David Hashemian-Nik


Localising the Clinical Terminology SNOMED CT by Semi-automated Creation of a German Interface Vocabulary
Stefan Schulz | Larissa Hammer | David Hashemian-Nik | Markus Kreuzthaler
Proceedings of the LREC 2020 Workshop on Multilingual Biomedical Text Processing (MultilingualBIO 2020)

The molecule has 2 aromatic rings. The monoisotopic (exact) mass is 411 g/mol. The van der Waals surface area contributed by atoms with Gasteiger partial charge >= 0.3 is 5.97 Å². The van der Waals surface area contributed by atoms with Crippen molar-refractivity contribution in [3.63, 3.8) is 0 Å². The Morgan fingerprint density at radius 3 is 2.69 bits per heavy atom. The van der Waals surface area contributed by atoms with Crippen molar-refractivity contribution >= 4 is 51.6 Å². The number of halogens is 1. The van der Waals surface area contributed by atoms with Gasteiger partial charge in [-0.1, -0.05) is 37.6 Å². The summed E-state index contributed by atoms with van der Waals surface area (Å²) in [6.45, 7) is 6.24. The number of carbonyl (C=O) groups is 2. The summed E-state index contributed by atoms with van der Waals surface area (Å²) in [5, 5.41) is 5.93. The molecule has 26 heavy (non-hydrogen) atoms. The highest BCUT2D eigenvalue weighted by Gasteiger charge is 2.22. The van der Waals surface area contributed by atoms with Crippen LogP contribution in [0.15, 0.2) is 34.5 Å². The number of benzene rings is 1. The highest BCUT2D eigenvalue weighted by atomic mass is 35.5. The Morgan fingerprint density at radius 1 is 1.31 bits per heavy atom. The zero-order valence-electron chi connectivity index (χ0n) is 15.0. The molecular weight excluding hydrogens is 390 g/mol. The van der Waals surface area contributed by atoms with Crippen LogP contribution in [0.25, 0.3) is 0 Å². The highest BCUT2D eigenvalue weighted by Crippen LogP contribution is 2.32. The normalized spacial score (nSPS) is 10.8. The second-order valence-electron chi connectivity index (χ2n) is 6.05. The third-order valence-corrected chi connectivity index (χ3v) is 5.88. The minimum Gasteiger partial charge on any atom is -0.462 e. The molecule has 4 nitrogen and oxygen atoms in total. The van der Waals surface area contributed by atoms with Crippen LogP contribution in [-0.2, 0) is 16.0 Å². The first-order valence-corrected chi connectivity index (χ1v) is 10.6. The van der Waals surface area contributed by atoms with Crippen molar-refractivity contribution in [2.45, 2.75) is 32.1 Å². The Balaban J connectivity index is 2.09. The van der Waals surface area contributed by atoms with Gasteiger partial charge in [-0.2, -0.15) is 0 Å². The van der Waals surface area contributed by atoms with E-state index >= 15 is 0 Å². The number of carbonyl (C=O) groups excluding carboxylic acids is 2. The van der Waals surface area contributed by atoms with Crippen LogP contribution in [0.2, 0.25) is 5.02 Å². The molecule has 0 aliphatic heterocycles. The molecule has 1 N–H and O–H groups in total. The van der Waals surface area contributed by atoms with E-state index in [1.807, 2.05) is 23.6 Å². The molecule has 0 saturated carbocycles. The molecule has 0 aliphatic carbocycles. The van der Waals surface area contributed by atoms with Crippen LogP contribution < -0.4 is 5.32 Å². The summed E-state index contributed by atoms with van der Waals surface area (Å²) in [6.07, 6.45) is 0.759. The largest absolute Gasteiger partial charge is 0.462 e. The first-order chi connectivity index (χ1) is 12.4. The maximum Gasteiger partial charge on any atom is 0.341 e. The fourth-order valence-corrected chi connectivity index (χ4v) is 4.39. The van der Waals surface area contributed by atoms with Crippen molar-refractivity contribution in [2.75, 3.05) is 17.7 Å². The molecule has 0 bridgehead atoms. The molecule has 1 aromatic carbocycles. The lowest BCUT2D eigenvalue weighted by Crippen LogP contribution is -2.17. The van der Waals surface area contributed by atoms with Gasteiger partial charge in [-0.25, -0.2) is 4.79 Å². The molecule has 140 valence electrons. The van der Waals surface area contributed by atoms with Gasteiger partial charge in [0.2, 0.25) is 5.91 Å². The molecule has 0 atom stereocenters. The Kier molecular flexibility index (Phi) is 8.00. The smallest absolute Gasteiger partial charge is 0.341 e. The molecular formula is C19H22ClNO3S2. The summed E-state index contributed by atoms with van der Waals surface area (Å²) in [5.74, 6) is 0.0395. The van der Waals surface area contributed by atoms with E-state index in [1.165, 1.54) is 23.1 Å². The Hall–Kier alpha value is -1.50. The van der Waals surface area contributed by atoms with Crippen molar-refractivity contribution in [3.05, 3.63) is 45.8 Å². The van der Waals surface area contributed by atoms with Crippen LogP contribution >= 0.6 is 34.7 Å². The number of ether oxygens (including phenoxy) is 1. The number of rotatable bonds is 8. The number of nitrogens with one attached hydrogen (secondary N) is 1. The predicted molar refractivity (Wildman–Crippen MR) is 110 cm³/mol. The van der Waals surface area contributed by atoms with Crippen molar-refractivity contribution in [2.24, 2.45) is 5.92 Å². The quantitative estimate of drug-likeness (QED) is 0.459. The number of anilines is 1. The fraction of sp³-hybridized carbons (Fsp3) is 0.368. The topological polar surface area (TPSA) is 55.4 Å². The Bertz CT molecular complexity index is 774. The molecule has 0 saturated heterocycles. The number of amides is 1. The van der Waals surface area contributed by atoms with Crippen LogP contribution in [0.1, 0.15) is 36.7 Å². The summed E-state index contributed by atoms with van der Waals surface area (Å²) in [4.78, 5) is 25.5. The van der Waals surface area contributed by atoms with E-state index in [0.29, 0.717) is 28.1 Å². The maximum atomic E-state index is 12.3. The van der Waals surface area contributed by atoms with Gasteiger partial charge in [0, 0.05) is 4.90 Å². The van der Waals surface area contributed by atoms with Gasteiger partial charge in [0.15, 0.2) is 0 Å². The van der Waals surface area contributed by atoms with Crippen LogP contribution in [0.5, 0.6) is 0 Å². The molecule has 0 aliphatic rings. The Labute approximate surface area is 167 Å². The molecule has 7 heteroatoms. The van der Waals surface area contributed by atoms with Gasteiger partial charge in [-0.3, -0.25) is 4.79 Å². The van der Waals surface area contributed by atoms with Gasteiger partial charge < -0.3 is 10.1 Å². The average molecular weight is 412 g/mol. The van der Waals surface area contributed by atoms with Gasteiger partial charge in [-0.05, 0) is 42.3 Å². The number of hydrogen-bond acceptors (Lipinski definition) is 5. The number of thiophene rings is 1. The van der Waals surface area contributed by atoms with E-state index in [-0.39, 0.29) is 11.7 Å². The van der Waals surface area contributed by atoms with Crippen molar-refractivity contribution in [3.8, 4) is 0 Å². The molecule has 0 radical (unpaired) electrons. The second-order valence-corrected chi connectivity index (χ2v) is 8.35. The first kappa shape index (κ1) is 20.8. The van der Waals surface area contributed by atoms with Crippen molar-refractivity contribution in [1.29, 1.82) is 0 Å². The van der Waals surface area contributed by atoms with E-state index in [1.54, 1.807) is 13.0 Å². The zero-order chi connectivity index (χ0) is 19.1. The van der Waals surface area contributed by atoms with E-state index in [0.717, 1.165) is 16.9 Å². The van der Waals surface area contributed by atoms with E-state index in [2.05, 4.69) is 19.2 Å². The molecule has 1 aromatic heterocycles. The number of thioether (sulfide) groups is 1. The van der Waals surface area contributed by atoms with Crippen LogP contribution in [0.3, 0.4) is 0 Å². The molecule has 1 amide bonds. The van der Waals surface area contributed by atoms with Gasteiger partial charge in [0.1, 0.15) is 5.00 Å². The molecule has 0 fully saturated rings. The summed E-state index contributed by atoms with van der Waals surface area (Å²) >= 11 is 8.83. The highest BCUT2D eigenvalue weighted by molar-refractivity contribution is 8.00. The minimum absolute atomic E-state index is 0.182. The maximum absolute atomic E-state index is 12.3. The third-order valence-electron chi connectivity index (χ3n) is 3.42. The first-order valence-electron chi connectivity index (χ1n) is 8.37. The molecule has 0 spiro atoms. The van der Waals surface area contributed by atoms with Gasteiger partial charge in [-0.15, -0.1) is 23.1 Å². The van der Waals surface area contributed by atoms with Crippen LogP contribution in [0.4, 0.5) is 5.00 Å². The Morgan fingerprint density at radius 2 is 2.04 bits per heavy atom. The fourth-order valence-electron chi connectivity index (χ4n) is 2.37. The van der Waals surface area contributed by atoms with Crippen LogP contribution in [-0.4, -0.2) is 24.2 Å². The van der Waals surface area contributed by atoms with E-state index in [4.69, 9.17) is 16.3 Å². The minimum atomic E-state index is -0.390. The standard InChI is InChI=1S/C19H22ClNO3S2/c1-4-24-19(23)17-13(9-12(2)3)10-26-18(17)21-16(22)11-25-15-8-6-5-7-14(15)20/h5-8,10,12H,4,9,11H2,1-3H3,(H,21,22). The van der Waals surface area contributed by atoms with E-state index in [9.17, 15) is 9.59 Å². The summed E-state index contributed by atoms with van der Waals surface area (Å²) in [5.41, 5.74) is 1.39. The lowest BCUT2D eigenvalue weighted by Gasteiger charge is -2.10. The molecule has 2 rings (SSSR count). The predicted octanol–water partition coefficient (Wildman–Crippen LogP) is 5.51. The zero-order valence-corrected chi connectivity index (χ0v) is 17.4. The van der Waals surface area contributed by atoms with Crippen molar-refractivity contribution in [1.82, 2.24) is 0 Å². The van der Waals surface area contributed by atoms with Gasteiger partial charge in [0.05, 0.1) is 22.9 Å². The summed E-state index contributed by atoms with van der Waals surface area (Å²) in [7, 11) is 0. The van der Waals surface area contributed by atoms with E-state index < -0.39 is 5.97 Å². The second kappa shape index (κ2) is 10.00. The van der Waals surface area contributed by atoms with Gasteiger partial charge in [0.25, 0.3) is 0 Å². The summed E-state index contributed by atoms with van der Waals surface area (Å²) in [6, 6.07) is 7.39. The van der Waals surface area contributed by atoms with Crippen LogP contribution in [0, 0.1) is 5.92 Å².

Medical language exhibits great variations regarding users, institutions and language registers. With large parts of clinical documents in free text, NLP is playing a more and more important role in unlocking re-usable and interoperable meaning from medical records. This study describes the architectural principles and the evolution of a German interface vocabulary, combining machine translation with human annotation and rule-based term generation, yielding a resource with 7.7 million raw entries, each of which linked to the reference terminology SNOMED CT, an international standard with about 350 thousand concepts. The purpose is to offer a high coverage of medical jargon in order to optimise terminology grounding of clinical texts by text mining systems. The core resource is a manually curated table of English-to-German word and chunk translations, supported by a set of language generation rules. The work describes a workflow consisting the enrichment and modification of this table with human and machine efforts, manually enriched by grammarspecific tags. Top-down and bottom-up methods for terminology population used in parallel. The final interface terms are produced by a term generator, which creates one-to-many German variants per SNOMED CT English description. Filtering against a large collection of domain terminologies and corpora drastically reduces the size of the vocabulary in favour of more realistic terms or terms that can reasonably be expected to match clinical text passages within a text-mining pipeline. An evaluation was performed by a comparison between the current version of the German interface vocabulary and the English description table of the SNOMED CT International release. An exact term matching was performed with a small parallel corpus constituted by text snippets from different clinical documents. With overall low retrieval parameters (with F-values around 30%), the performance of the German language scenario reaches 80 – 90% of the English one. Interestingly, annotations are slightly better with machine-translated (German – English) texts, using the International SNOMED CT resource only.